No television show has the duty to make you care. Sure, most of the good ones do. So do a lot of the not-so-good ones – I care deeply about Sookie Stackhouse’s romantic endeavors and I have strong opinions about who should win Top Chef. But, ultimately, it is unfair to demand anything of our TV screens beyond a few laughs or a decent plot arc, and not too many commercials stuffed in between.
So it’s absolutely improbable – irresponsible, really, from a psychological standpoint – for a TV show to break your heart, repeatedly, without any cheap shots and minimal manipulation. And yet, for five impeccable seasons, that’s exactly what The Wire did. Creator David Simon combined his experiences writing for The Baltimore Sun with his knowledge of the lives of criminals and cops on the streets of a town lovingly referred to as Bodymore, Murderland (with the help of former Charm City policeman Ed Burns), eventually bringing in characters and storylines ranging from the docks, to city hall, to the failing school system. It could’ve been a giant, conflated mess, patting itself on the back with every “real-world lesson” and revelation about the harshness of life. But The Wire never treated itself as anything more than a simple narrative. As one fictional Sun editor says in season five describing his motives for going into journalism, “I just wanted to see something different everyday, maybe write a story about it.”
And that’s what David Simon did to Baltimore – he showed us stories with a Dickensian flair for the stark, the scathing, the sublime. The tropes – a hard-drinking ne’er-do-well Irish cop, a junkie, a gangster in a black trenchcoat – outgrew whatever archetype seemed most pressing, because, when you watch The Wire, these people are real. Sure, Det. Jimmy McNulty hates authority and cheats on his wife, but he views his cases with a desire both to solve a puzzle and perform a dead-serious civic duty. Omar Little might shoot you in the leg and take your bag of heroin, but he never acts outside of his personal morality as a .45-toting Robin Hood. Most of the “gangsters” we meet are just kids – many barely in their teens – and we spend enough time watching them learn chess and inspect home aquariums to see ourselves in them, even if we’ve never been in the back of a cop car ourselves.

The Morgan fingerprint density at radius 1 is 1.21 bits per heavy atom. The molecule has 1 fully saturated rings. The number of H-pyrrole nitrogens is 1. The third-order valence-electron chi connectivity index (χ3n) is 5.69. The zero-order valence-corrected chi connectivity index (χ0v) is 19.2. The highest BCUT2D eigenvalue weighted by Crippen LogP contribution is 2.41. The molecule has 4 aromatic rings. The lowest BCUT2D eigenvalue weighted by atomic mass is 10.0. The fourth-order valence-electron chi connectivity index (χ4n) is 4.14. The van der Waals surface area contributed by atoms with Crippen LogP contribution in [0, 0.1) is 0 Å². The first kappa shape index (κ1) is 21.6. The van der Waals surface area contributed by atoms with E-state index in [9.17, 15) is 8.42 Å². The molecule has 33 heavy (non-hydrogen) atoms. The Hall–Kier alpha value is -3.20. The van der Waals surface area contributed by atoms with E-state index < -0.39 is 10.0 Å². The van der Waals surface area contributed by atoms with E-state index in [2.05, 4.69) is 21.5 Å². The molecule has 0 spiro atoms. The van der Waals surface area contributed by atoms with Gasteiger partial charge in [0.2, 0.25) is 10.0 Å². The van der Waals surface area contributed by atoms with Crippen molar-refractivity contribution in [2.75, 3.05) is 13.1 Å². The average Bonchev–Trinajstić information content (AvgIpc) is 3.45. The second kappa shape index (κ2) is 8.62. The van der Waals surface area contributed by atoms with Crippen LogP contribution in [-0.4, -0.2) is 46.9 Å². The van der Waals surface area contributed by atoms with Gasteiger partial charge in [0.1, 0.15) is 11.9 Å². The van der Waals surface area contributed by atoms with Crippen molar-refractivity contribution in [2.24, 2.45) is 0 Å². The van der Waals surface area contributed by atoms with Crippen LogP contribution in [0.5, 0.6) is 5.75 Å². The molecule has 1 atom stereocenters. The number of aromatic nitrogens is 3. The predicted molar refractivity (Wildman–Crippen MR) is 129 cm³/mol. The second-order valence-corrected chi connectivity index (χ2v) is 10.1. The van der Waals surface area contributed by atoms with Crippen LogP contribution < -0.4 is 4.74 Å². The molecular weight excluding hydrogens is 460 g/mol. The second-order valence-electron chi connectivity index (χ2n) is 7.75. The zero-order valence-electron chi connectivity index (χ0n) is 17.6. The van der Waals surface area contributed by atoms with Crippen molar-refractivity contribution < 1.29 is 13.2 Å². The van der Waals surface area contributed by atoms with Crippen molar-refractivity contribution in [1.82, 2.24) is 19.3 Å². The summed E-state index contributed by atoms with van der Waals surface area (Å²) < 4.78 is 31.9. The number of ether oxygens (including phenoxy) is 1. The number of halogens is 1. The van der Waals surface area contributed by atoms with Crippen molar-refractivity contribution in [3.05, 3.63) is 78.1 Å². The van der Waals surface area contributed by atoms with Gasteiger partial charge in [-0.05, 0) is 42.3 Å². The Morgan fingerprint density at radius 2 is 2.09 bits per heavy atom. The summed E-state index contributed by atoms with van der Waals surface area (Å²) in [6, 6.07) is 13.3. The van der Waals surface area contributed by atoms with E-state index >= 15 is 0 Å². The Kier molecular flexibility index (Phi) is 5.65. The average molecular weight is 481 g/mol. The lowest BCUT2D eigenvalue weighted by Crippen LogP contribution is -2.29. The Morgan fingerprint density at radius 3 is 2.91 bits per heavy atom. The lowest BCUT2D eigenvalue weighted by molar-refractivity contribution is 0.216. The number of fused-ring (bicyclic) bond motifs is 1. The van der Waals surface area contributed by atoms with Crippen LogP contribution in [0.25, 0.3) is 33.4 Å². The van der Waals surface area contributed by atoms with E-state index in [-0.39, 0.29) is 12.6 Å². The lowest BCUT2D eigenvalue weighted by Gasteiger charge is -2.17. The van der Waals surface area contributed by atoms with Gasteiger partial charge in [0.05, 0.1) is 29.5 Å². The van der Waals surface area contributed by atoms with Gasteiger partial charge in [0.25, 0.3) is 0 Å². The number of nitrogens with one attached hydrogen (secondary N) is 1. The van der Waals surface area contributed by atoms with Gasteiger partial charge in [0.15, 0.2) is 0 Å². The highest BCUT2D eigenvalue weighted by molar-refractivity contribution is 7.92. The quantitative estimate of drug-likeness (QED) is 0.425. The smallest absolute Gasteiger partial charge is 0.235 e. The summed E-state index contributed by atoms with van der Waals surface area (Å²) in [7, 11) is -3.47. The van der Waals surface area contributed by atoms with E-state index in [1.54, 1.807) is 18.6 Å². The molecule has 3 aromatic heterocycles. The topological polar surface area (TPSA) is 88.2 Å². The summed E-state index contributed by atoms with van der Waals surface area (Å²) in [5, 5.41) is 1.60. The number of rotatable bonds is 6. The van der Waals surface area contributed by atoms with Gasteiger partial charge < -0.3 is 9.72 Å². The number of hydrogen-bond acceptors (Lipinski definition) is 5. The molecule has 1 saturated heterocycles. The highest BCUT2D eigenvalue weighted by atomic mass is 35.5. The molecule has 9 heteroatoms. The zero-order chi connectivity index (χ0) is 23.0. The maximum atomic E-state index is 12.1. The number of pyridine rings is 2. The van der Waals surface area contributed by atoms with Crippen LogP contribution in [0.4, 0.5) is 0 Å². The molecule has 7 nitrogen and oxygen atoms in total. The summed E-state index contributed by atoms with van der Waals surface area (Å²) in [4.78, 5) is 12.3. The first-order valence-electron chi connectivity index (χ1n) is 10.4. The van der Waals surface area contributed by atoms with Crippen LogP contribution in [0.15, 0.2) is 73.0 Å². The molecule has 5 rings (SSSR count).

The genius of the show is its constant duality: everyone from the mayor to the drug kingpin is capable of both cruel self-preservation and the broad-spanning philosophical monologue. Although just thinking about the second half of the fourth season is making my eyes tear up – if any show could spontaneously develop talons and rip out your heart Prometheus-style, this would definitely be the one – The Wire knew when to include the blackest of black comedy (like this great scene from season 1), and when to let the characters take a break, do a little work on the old miniature furniture set.
I should probably note that before I watched The Wire, I lived in Baltimore for a summer. It’s a city that’s been fractured by race and class for about as long as it’s existed. Even the accent is an ambiguous mix of the Southern drawl and the flat Boston intonation; the town was taken as a fortress for the Union during the Civil War, even though most Marylanders sided with the Confederacy. It’s where the national anthem was written, where Fitzgerald’s buried, where Poe died. Not to make The Wire out to be more than it really is – actually, fuck that, I’m going to just make it out to be what I’m pretty sure it is – but, in a lot of ways, those five seasons say more about America and the people who live there than any other work of fiction I can think of. Whether that’s a negative or a positive, I’m not sure. To abridge Avon Barksdale, I’m just a TV fan, I suppose.
–Megan Lent, Guest Writer